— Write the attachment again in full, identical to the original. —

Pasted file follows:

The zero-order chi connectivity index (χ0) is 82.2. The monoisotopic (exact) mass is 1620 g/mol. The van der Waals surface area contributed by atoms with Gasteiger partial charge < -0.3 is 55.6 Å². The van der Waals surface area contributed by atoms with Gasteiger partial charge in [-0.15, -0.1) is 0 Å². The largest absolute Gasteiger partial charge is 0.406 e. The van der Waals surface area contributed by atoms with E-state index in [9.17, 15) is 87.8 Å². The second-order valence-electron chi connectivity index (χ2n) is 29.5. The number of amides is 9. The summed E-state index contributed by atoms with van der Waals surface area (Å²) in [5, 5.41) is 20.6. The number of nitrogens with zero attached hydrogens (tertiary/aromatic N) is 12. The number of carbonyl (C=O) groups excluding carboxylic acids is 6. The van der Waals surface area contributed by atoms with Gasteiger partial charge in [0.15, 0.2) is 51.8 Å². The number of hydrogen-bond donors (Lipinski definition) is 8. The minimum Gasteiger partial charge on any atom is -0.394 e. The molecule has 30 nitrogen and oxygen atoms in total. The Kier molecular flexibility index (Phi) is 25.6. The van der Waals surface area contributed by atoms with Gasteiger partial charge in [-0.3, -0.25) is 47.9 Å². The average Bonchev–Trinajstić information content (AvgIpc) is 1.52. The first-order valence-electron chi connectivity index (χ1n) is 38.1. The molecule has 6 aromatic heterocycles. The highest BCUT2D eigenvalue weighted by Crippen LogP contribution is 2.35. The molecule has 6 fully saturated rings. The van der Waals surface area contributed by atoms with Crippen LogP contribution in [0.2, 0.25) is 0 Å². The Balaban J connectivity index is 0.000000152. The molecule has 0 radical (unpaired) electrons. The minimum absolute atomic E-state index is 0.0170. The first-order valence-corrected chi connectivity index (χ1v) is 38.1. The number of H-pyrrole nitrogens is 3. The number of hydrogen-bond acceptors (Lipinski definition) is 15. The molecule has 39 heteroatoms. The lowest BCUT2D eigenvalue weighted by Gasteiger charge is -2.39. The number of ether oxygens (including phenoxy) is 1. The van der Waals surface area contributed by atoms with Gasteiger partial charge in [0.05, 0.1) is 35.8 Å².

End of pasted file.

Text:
The zero-order chi connectivity index (χ0) is 82.2. The monoisotopic (exact) mass is 1620 g/mol. The van der Waals surface area contributed by atoms with Gasteiger partial charge < -0.3 is 55.6 Å². The van der Waals surface area contributed by atoms with Gasteiger partial charge in [-0.15, -0.1) is 0 Å². The largest absolute Gasteiger partial charge is 0.406 e. The van der Waals surface area contributed by atoms with E-state index in [9.17, 15) is 87.8 Å². The second-order valence-electron chi connectivity index (χ2n) is 29.5. The number of amides is 9. The summed E-state index contributed by atoms with van der Waals surface area (Å²) in [5, 5.41) is 20.6. The number of nitrogens with zero attached hydrogens (tertiary/aromatic N) is 12. The number of carbonyl (C=O) groups excluding carboxylic acids is 6. The van der Waals surface area contributed by atoms with Gasteiger partial charge in [0.15, 0.2) is 51.8 Å². The number of hydrogen-bond donors (Lipinski definition) is 8. The minimum Gasteiger partial charge on any atom is -0.394 e. The molecule has 30 nitrogen and oxygen atoms in total. The Kier molecular flexibility index (Phi) is 25.6. The van der Waals surface area contributed by atoms with Gasteiger partial charge in [-0.3, -0.25) is 47.9 Å². The average Bonchev–Trinajstić information content (AvgIpc) is 1.52. The first-order valence-electron chi connectivity index (χ1n) is 38.1. The molecule has 6 aromatic heterocycles. The highest BCUT2D eigenvalue weighted by Crippen LogP contribution is 2.35. The molecule has 6 fully saturated rings. The van der Waals surface area contributed by atoms with Crippen LogP contribution in [0.2, 0.25) is 0 Å². The Balaban J connectivity index is 0.000000152. The molecule has 0 radical (unpaired) electrons. The minimum absolute atomic E-state index is 0.0170. The first-order valence-corrected chi connectivity index (χ1v) is 38.1. The number of H-pyrrole nitrogens is 3. The number of hydrogen-bond acceptors (Lipinski definition) is 15. The molecule has 39 heteroatoms. The lowest BCUT2D eigenvalue weighted by Gasteiger charge is -2.39. The number of ether oxygens (including phenoxy) is 1. The van der Waals surface area contributed by atoms with Gasteiger partial charge in [0.05, 0.1) is 35.8 Å².